Debt Ceiling Update
May 3, 2023
The U.S. is fast approaching the “X” date when the Treasury runs out of funds to meet debt obligations. The following are the key dates:
This past Wednesday, the House of Representatives passed a proposal to increase the debt ceiling. Although the bill as presented is unlikely to be agreed upon by both the Senate and White House, it nevertheless decreases the probability of default at the “X” date. It is a positive first step toward getting the debt ceiling raised on time. The reason is that it shows a willingness to meet the country’s obligations. The debate is now about how to raise the ceiling, not whether to raise the debt ceiling. That is a very important distinction. The negotiating process kicks off the difficult part, in our opinion, but at least it has begun. Finding a workable agreement by the “X” date will not be easy, and we expect short-term volatility in asset markets.
The market has become more nervous about a potential default. It can be seen by the recent spike in credit default spreads for U.S. Treasuries:
This has led to higher yields for short-term, three-month Treasury bills, which are now yielding 5.17% – a post-2007 high. The following graph of T-bill maturities shows the impact across the T-bill curve.
As a result of the higher yields and the willingness to negotiate, which lowers the probability of default, T-Bills now look attractive. The probability of an actual default appears to be very low in our estimation.
However, if a default occurs, ironically, longer-dated Treasury bonds might go up in value. The flight to quality could actually drive down yields, as investors seek safety and other asset classes feel a much stronger effect.
We have looked at how various asset classes performed during previous debt ceiling standoffs, particularly in 2011 and 2013.
1. Short-Term Treasury Bills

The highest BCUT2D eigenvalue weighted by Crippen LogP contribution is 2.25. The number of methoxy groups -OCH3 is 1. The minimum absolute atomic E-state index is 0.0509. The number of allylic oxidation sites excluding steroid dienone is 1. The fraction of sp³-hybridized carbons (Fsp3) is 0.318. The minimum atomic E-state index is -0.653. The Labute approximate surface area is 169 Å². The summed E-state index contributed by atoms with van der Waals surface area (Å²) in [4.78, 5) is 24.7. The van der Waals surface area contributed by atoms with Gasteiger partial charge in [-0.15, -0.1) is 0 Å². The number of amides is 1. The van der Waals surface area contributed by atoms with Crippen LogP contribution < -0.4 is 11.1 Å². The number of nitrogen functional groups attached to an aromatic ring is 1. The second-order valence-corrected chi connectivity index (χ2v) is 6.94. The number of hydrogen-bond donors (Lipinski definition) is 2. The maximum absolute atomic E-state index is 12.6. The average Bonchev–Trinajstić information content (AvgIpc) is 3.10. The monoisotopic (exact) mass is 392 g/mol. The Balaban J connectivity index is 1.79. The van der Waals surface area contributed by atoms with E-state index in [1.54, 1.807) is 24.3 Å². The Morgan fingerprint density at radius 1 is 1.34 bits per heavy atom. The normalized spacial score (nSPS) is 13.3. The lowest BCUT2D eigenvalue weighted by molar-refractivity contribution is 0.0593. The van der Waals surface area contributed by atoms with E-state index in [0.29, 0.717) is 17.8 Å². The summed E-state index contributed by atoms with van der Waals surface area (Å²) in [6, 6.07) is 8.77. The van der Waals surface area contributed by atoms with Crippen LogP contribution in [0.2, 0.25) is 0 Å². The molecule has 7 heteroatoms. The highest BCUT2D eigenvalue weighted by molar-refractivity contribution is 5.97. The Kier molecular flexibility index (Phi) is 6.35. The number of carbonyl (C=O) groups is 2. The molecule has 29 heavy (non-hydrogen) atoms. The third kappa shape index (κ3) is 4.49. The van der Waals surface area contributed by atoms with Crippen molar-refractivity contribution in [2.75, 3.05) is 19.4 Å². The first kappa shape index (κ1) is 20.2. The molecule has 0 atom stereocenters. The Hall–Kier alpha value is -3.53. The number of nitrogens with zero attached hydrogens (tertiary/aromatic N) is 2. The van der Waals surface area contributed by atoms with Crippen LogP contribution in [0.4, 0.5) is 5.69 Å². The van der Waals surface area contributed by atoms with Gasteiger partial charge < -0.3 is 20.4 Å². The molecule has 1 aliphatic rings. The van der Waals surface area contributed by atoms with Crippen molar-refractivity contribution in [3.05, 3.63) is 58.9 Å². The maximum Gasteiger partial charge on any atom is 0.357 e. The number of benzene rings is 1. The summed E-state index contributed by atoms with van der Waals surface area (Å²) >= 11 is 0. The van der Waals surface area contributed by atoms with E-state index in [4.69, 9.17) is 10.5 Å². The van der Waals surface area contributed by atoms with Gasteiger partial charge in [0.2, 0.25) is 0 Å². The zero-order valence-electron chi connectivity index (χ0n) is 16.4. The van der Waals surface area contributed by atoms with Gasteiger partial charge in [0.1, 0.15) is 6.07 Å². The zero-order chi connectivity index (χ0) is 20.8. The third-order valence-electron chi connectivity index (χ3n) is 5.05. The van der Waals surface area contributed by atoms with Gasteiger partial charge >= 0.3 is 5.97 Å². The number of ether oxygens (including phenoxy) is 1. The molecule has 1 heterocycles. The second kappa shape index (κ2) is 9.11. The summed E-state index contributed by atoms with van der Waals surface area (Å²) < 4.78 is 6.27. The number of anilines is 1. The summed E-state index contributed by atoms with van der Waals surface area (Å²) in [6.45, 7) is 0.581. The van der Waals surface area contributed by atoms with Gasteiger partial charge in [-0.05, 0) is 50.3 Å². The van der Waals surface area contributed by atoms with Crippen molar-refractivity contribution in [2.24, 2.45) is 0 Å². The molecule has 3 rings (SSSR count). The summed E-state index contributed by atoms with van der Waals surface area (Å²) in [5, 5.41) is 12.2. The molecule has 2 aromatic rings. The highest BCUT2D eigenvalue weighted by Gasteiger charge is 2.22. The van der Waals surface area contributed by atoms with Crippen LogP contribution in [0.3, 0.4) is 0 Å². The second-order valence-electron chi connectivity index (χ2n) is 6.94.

In 2011 and 2013, yields quickly spiked as the “X” date approached. Recently T-bill yields have risen, reflecting fears over the current deadline. As a result, the short end now offers a yield premium.
2. Ten-Year Treasury Bonds
Ironically, the value of bonds rose as yields fell in 2011. Despite the downgrade by S&P, treasury bonds still rallied. It should be noted that, at the time the Euro area was facing a sovereign debt crisis involving Greece, U.S. bonds could have acted as a flight-to-quality despite the debt ceiling issues. In contrast, during the 2013 negotiation, yields did increase.
3. S&P 500
In 2011, the stock market was very volatile and declined significantly. The downgrade of the U.S. credit rating by S&P further worsened sentiment. The market continued to stay volatile. However, in 2013, the equity market was far less volatile, and for the most part, shrugged off the political events.
Gold rose strongly in 2011 and reached a multi-decade high. However, it started to fall in 2012 and was likely driven by lower interest rates. It largely shrugged off the 2013 incident.
Source: Strategas, January 2023
5. S. Dollar
In 2011 and 2013, the U.S. dollar was volatile before an agreement was reached. After the agreement, it rallied strongly.
In summary, even if the brinkmanship is pushed all the way to the edge, we expect a deal will be reached before default. However, markets are likely to become more volatile, as we move toward the “X” date. We will continue to monitor political developments. Please consult with your advisor if you are concerned about the potentially excessive volatility and want to understand how your portfolio is positioned against that volatility.
This document contains our current opinions and commentary that are subject to change without notice. Our commentary is distributed for informational and educational purposes only and is not investment advice and does not consider the specific investment objective, financial situation, or particular needs of any recipient.
Opinions and estimates offered constitute our judgment and are subject to change without notice, as are statements of financial market trends, which are based on current market conditions. Certain hypothetical market situations herein are based on historical data.
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Information contained herein has been obtained from sources we believe to be reliable, but we do not guarantee its completeness or accuracy. The information contained herein does not constitute legal or tax advice to any person. Please consult with your tax advisor regarding any taxation implications of the information presented in this presentation.